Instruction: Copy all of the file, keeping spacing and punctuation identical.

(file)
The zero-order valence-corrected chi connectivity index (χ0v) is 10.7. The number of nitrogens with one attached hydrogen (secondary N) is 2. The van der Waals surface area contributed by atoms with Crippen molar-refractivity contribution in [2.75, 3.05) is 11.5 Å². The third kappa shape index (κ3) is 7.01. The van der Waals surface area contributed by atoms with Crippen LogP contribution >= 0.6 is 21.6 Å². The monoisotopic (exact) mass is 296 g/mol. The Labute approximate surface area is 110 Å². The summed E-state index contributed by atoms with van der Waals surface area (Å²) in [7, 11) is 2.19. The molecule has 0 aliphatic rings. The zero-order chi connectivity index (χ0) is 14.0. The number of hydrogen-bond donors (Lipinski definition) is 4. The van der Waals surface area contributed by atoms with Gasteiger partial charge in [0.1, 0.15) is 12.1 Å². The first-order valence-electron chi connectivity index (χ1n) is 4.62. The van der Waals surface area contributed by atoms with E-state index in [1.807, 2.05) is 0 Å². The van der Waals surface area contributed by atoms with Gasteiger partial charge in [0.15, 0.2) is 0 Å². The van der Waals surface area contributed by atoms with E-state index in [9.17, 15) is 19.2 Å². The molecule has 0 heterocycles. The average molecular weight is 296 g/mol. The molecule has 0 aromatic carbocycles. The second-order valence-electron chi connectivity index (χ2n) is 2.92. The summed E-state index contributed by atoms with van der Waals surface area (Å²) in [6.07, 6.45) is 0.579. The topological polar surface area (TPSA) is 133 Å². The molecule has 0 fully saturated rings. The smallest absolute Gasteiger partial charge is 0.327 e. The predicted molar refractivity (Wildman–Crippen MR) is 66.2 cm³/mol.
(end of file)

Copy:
The zero-order valence-corrected chi connectivity index (χ0v) is 10.7. The number of nitrogens with one attached hydrogen (secondary N) is 2. The van der Waals surface area contributed by atoms with Crippen molar-refractivity contribution in [2.75, 3.05) is 11.5 Å². The third kappa shape index (κ3) is 7.01. The van der Waals surface area contributed by atoms with Crippen LogP contribution >= 0.6 is 21.6 Å². The monoisotopic (exact) mass is 296 g/mol. The Labute approximate surface area is 110 Å². The summed E-state index contributed by atoms with van der Waals surface area (Å²) in [7, 11) is 2.19. The molecule has 0 aliphatic rings. The zero-order chi connectivity index (χ0) is 14.0. The number of hydrogen-bond donors (Lipinski definition) is 4. The van der Waals surface area contributed by atoms with Gasteiger partial charge in [0.1, 0.15) is 12.1 Å². The first-order valence-electron chi connectivity index (χ1n) is 4.62. The van der Waals surface area contributed by atoms with E-state index in [1.807, 2.05) is 0 Å². The van der Waals surface area contributed by atoms with Gasteiger partial charge in [0.15, 0.2) is 0 Å². The van der Waals surface area contributed by atoms with E-state index in [9.17, 15) is 19.2 Å². The molecule has 0 heterocycles. The average molecular weight is 296 g/mol. The molecule has 0 aromatic carbocycles. The second-order valence-electron chi connectivity index (χ2n) is 2.92. The summed E-state index contributed by atoms with van der Waals surface area (Å²) in [6.07, 6.45) is 0.579. The topological polar surface area (TPSA) is 133 Å². The molecule has 0 fully saturated rings. The smallest absolute Gasteiger partial charge is 0.327 e. The predicted molar refractivity (Wildman–Crippen MR) is 66.2 cm³/mol.